The basic reason, I suggest, is that Marxism portrays a totally polarized pre-revolutionary society, a society divided into two hostile class camps. The prime characteristic of all past societies according to the Manifesto, have been their division into warring classes, and the distinctive feature of the present epic is the simplification of the class antagonisms: “society as a whole is more and more splitting up into two great hostile camps, into two great classes directly facing each other: bourgeois and proletariat.” This theme in Marxism is intensely meaningful to many members of the radical intelligentsia of a semi modern country because it centers on a salient aspect of society as they perceive it around them: its bifurcation. The impact of differential modernization, the disparity between the mode of life of the minority of well-to-do upper and middle class people and that of the great mass of peasants and other lower-class people has not only become visible but glaring. The one group belongs to modern society and enjoys his amenities; The other still lives, to a great extent, as in premodern times.
The enormous contrast between the affluence of the one in the poverty and misery of the other is conjoined with such a great cultural gulf that there appear, as we have seen, to be two nations inhabiting one country. The radical intelligentsia, coming in most cases from the privileged minority, are guiltily and indignantly conscious of the great social cleavage as the most important —and unconscionable—fact of life in their country and some among them want to take revolutionary action to eliminate it. To them Marx’s account of contemporary society speaks volumes. Its description of a social scene dominated by the division between two great classes is relevant to the bifurcated society that they know. Its image of a “more or less veiled civil war raging within existing society up to a point where that more breaks out into open revolution” corresponds to what they would like to see happen in their country….
True, their country’s two nations, although divided by class as well as by gross inequality of wealth and possessions, are not really the two classes of which Marx spoke. The affluent elite is not primarily bourgeois although it includes native capitalists, nor are the poverty-stricken masses primarily proletariat. The former versus largely composed of land owners; the latter, of peasants. But this circumstance, while it creates problems for Marxism as a sociological theory, does not deprive it of great force as political ideology. It does not prevent elements of the radical intelligentsia from seeing their bifurcated society through Marx’s eyes, from assimilating the realities around them to Marx’s vision of class polarization. This is, moreover, all the easier for them when, as in Russia of the 1890s, further growth in capitalism is slowly lessening the discrepancy between Marxist theory and social reality by increasing the influence of the bourgeoisie on the one hand and the numbers of factory workers on the other.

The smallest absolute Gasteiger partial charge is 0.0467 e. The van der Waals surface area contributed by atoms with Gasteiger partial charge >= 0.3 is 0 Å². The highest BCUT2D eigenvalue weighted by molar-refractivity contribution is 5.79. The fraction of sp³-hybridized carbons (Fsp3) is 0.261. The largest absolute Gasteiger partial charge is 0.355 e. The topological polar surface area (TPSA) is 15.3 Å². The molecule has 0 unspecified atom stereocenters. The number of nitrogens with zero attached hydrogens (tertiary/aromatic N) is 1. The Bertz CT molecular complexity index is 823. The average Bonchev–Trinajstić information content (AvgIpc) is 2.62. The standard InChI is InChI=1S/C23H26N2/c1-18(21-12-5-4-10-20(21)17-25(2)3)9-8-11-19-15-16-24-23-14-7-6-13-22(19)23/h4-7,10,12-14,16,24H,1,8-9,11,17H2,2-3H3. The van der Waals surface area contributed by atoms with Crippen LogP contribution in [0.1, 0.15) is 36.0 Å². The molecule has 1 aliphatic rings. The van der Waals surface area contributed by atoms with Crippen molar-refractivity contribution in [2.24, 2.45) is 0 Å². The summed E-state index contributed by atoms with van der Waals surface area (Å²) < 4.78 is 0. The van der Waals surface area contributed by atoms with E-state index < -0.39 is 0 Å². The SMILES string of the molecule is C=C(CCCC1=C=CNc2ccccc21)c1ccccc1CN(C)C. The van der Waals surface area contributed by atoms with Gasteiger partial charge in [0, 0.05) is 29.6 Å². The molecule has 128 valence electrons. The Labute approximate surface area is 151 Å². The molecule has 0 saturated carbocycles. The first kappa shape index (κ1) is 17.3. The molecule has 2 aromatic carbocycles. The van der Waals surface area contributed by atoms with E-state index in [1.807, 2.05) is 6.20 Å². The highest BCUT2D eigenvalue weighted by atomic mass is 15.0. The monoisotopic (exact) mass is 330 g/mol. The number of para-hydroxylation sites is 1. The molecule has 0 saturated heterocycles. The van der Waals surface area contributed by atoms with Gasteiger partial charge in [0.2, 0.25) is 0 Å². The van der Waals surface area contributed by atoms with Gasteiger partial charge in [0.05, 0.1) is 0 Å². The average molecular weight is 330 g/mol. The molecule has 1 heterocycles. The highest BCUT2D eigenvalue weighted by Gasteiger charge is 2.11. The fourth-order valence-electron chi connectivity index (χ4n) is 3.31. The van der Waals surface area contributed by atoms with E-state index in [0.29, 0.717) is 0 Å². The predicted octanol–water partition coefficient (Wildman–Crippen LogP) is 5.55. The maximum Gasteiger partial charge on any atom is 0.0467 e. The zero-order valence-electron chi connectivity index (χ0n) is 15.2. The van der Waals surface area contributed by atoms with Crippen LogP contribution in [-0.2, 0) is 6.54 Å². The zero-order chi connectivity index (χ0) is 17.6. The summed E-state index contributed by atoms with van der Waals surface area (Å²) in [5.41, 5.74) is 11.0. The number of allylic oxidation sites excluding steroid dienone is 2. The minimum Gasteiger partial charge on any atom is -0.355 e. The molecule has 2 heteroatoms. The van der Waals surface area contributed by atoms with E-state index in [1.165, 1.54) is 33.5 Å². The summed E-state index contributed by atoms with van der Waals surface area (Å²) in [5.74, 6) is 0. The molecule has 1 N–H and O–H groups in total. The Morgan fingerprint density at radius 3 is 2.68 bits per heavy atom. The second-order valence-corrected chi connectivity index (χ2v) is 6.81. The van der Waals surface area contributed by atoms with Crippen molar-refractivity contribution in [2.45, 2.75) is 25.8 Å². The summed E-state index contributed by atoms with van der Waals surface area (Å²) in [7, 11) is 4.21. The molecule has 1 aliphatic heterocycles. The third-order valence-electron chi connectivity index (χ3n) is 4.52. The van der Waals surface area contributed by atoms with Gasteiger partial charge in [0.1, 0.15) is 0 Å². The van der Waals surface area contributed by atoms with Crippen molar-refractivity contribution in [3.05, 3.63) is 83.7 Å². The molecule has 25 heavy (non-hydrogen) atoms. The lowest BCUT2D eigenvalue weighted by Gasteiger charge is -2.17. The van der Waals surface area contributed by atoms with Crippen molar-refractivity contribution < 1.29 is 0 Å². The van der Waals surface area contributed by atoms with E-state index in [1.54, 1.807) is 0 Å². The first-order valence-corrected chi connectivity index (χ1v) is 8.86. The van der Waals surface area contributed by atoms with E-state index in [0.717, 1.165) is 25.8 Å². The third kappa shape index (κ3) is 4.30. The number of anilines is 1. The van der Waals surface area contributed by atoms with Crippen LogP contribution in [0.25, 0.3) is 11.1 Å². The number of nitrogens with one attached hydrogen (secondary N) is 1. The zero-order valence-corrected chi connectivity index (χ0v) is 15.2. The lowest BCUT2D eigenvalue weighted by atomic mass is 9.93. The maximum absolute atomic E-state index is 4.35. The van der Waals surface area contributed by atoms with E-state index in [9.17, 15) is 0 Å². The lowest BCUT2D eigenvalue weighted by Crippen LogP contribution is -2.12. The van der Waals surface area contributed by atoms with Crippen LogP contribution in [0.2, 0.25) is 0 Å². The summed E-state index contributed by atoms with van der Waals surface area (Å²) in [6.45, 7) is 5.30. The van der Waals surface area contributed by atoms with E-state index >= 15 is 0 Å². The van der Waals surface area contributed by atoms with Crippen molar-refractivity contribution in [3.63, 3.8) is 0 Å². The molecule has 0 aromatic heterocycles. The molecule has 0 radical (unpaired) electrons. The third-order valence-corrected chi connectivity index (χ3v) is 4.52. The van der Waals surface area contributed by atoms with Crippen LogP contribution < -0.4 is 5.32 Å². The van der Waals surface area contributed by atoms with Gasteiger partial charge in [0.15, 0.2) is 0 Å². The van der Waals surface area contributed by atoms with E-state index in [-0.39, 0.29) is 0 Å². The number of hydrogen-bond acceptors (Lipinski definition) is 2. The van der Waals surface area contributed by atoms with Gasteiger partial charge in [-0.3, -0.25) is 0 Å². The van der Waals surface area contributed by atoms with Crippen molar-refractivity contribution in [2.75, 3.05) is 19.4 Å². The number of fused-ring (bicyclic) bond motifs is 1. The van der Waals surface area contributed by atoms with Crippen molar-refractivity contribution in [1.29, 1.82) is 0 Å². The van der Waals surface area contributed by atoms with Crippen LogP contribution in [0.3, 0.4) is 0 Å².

While other factor clearly contributed to Marxism’s mimetic success—chief among them, I think, the illusion that one’s revolutionary activity is guided by scientific certainties, and also that such activity is an expression of a great world movement, the movement of history itself—Tucker’s focus on bifurcation as the motive force behind the 20th century’s many Marxist uprisings makes a great deal of sense. It explains in part why agitators from nations as different as Russia, China, and Cuba found Marxism so appealing. Unfortunately, Marxist ideology was not meant for such societies such as these. Many of the great tragedies of the 20th century came when revolutionaries in power tried to force their people through a Marxist modernization schema never meant for the peasant masses.
 Robert C. Tucker, The Marxian Revolutionary Idea (Princeton: Princeton University Press, 1969), 125-6.
 ibid., 116.
 V.I. Lenin, “Critical Remarks on the National Question,” (pamphlet, or. published 1913), available at Marxists.org.
 Tucker, Marxian Revolutionary Idea, 126-7.